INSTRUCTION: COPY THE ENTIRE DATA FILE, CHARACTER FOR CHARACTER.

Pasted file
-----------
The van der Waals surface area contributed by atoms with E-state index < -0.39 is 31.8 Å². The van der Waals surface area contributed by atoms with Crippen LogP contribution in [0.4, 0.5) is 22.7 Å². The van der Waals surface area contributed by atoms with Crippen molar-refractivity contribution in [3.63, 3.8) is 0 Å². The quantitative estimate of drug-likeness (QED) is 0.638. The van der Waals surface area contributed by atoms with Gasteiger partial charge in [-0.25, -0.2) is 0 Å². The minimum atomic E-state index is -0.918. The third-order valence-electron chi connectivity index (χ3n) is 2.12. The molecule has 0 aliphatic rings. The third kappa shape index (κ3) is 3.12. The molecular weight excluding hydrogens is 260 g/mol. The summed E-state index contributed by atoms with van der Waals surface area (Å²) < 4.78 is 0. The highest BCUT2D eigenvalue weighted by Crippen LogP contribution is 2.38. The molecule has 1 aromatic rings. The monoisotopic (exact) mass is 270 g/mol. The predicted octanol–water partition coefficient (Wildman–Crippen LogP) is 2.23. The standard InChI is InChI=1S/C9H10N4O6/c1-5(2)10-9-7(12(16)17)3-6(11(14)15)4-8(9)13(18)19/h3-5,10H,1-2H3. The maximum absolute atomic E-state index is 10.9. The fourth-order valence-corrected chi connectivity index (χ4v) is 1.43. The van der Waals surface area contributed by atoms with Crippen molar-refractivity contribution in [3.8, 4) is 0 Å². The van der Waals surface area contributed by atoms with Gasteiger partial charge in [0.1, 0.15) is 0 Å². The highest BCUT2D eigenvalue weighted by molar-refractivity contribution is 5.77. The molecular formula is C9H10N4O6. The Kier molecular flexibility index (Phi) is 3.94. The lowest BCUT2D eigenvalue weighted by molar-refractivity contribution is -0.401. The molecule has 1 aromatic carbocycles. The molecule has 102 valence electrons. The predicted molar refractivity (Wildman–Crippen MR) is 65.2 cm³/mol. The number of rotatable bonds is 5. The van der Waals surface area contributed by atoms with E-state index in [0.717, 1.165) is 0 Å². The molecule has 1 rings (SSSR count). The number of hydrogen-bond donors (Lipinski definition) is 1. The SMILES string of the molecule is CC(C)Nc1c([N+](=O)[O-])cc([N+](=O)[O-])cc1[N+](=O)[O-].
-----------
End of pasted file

The van der Waals surface area contributed by atoms with E-state index < -0.39 is 31.8 Å². The van der Waals surface area contributed by atoms with Crippen LogP contribution in [0.4, 0.5) is 22.7 Å². The van der Waals surface area contributed by atoms with Crippen molar-refractivity contribution in [3.63, 3.8) is 0 Å². The quantitative estimate of drug-likeness (QED) is 0.638. The van der Waals surface area contributed by atoms with Gasteiger partial charge in [-0.25, -0.2) is 0 Å². The minimum atomic E-state index is -0.918. The third-order valence-electron chi connectivity index (χ3n) is 2.12. The molecule has 0 aliphatic rings. The third kappa shape index (κ3) is 3.12. The molecular weight excluding hydrogens is 260 g/mol. The summed E-state index contributed by atoms with van der Waals surface area (Å²) < 4.78 is 0. The highest BCUT2D eigenvalue weighted by Crippen LogP contribution is 2.38. The molecule has 1 aromatic rings. The monoisotopic (exact) mass is 270 g/mol. The predicted octanol–water partition coefficient (Wildman–Crippen LogP) is 2.23. The standard InChI is InChI=1S/C9H10N4O6/c1-5(2)10-9-7(12(16)17)3-6(11(14)15)4-8(9)13(18)19/h3-5,10H,1-2H3. The maximum absolute atomic E-state index is 10.9. The fourth-order valence-corrected chi connectivity index (χ4v) is 1.43. The van der Waals surface area contributed by atoms with Crippen molar-refractivity contribution in [3.8, 4) is 0 Å². The van der Waals surface area contributed by atoms with Gasteiger partial charge in [0.1, 0.15) is 0 Å². The highest BCUT2D eigenvalue weighted by molar-refractivity contribution is 5.77. The molecular formula is C9H10N4O6. The Kier molecular flexibility index (Phi) is 3.94. The lowest BCUT2D eigenvalue weighted by molar-refractivity contribution is -0.401. The molecule has 1 aromatic carbocycles. The molecule has 102 valence electrons. The predicted molar refractivity (Wildman–Crippen MR) is 65.2 cm³/mol. The number of rotatable bonds is 5. The van der Waals surface area contributed by atoms with E-state index in [0.717, 1.165) is 0 Å². The molecule has 1 rings (SSSR count). The number of hydrogen-bond donors (Lipinski definition) is 1. The SMILES string of the molecule is CC(C)Nc1c([N+](=O)[O-])cc([N+](=O)[O-])cc1[N+](=O)[O-].